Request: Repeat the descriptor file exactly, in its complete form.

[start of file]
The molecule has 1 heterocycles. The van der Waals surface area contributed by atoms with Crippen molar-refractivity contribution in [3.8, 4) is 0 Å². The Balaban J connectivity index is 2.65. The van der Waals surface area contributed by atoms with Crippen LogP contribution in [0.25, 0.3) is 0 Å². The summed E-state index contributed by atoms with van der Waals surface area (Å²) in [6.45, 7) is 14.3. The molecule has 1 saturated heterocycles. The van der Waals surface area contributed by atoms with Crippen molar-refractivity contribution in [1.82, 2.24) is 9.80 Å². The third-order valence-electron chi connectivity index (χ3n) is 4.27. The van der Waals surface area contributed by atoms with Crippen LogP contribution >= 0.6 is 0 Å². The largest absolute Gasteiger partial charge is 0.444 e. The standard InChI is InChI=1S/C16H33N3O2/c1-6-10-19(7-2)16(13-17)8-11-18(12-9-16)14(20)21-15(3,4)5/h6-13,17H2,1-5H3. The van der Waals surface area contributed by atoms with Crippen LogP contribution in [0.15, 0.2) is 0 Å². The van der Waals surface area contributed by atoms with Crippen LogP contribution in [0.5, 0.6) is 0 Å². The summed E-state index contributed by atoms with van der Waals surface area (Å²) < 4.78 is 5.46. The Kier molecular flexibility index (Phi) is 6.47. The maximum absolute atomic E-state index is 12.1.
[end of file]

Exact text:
The molecule has 1 heterocycles. The van der Waals surface area contributed by atoms with Crippen molar-refractivity contribution in [3.8, 4) is 0 Å². The Balaban J connectivity index is 2.65. The van der Waals surface area contributed by atoms with Crippen LogP contribution in [0.25, 0.3) is 0 Å². The summed E-state index contributed by atoms with van der Waals surface area (Å²) in [6.45, 7) is 14.3. The molecule has 1 saturated heterocycles. The van der Waals surface area contributed by atoms with Crippen molar-refractivity contribution in [1.82, 2.24) is 9.80 Å². The third-order valence-electron chi connectivity index (χ3n) is 4.27. The van der Waals surface area contributed by atoms with Crippen LogP contribution >= 0.6 is 0 Å². The largest absolute Gasteiger partial charge is 0.444 e. The standard InChI is InChI=1S/C16H33N3O2/c1-6-10-19(7-2)16(13-17)8-11-18(12-9-16)14(20)21-15(3,4)5/h6-13,17H2,1-5H3. The van der Waals surface area contributed by atoms with Crippen LogP contribution in [0.15, 0.2) is 0 Å². The van der Waals surface area contributed by atoms with Crippen LogP contribution in [0.5, 0.6) is 0 Å². The summed E-state index contributed by atoms with van der Waals surface area (Å²) < 4.78 is 5.46. The Kier molecular flexibility index (Phi) is 6.47. The maximum absolute atomic E-state index is 12.1.